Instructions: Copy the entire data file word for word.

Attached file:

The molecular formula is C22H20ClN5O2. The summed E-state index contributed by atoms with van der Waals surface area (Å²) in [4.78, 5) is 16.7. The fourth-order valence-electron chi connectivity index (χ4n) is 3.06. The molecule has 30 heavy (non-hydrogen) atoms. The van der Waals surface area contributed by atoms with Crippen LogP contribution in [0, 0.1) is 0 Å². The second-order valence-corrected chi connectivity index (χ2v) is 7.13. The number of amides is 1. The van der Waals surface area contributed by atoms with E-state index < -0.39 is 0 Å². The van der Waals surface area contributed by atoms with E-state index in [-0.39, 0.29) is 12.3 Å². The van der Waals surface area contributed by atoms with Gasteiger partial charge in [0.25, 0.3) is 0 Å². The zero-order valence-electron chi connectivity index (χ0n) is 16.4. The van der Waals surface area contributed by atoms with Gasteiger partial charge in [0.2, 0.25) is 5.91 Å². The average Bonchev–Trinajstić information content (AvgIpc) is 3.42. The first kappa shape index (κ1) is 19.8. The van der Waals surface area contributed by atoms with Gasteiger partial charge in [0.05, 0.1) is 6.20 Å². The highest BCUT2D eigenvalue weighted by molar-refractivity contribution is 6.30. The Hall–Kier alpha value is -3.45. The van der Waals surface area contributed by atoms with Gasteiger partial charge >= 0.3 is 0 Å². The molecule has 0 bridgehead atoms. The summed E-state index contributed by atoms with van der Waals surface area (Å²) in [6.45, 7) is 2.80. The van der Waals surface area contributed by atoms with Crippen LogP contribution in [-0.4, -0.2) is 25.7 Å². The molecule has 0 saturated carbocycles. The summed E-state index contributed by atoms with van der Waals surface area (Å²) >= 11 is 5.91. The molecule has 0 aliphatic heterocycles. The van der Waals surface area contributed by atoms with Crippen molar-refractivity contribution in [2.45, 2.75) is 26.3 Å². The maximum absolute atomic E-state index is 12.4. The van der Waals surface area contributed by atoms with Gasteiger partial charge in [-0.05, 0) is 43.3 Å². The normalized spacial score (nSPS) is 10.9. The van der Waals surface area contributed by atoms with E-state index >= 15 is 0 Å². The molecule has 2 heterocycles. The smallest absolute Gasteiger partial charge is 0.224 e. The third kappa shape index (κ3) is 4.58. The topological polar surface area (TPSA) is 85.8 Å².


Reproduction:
The molecular formula is C22H20ClN5O2. The summed E-state index contributed by atoms with van der Waals surface area (Å²) in [4.78, 5) is 16.7. The fourth-order valence-electron chi connectivity index (χ4n) is 3.06. The molecule has 30 heavy (non-hydrogen) atoms. The van der Waals surface area contributed by atoms with Crippen LogP contribution in [0, 0.1) is 0 Å². The second-order valence-corrected chi connectivity index (χ2v) is 7.13. The number of amides is 1. The van der Waals surface area contributed by atoms with E-state index < -0.39 is 0 Å². The van der Waals surface area contributed by atoms with E-state index in [-0.39, 0.29) is 12.3 Å². The van der Waals surface area contributed by atoms with Gasteiger partial charge in [0.25, 0.3) is 0 Å². The zero-order valence-electron chi connectivity index (χ0n) is 16.4. The van der Waals surface area contributed by atoms with Gasteiger partial charge in [0.2, 0.25) is 5.91 Å². The average Bonchev–Trinajstić information content (AvgIpc) is 3.42. The first kappa shape index (κ1) is 19.8. The van der Waals surface area contributed by atoms with Gasteiger partial charge in [0.05, 0.1) is 6.20 Å². The highest BCUT2D eigenvalue weighted by molar-refractivity contribution is 6.30. The Hall–Kier alpha value is -3.45. The van der Waals surface area contributed by atoms with Gasteiger partial charge >= 0.3 is 0 Å². The molecule has 0 bridgehead atoms. The summed E-state index contributed by atoms with van der Waals surface area (Å²) in [6.45, 7) is 2.80. The van der Waals surface area contributed by atoms with Crippen LogP contribution in [-0.4, -0.2) is 25.7 Å². The molecule has 0 saturated carbocycles. The summed E-state index contributed by atoms with van der Waals surface area (Å²) >= 11 is 5.91. The molecule has 0 aliphatic heterocycles. The van der Waals surface area contributed by atoms with Crippen molar-refractivity contribution in [2.45, 2.75) is 26.3 Å². The maximum absolute atomic E-state index is 12.4. The van der Waals surface area contributed by atoms with Gasteiger partial charge in [-0.05, 0) is 43.3 Å². The normalized spacial score (nSPS) is 10.9. The van der Waals surface area contributed by atoms with E-state index >= 15 is 0 Å². The molecule has 2 heterocycles. The smallest absolute Gasteiger partial charge is 0.224 e. The third kappa shape index (κ3) is 4.58. The topological polar surface area (TPSA) is 85.8 Å².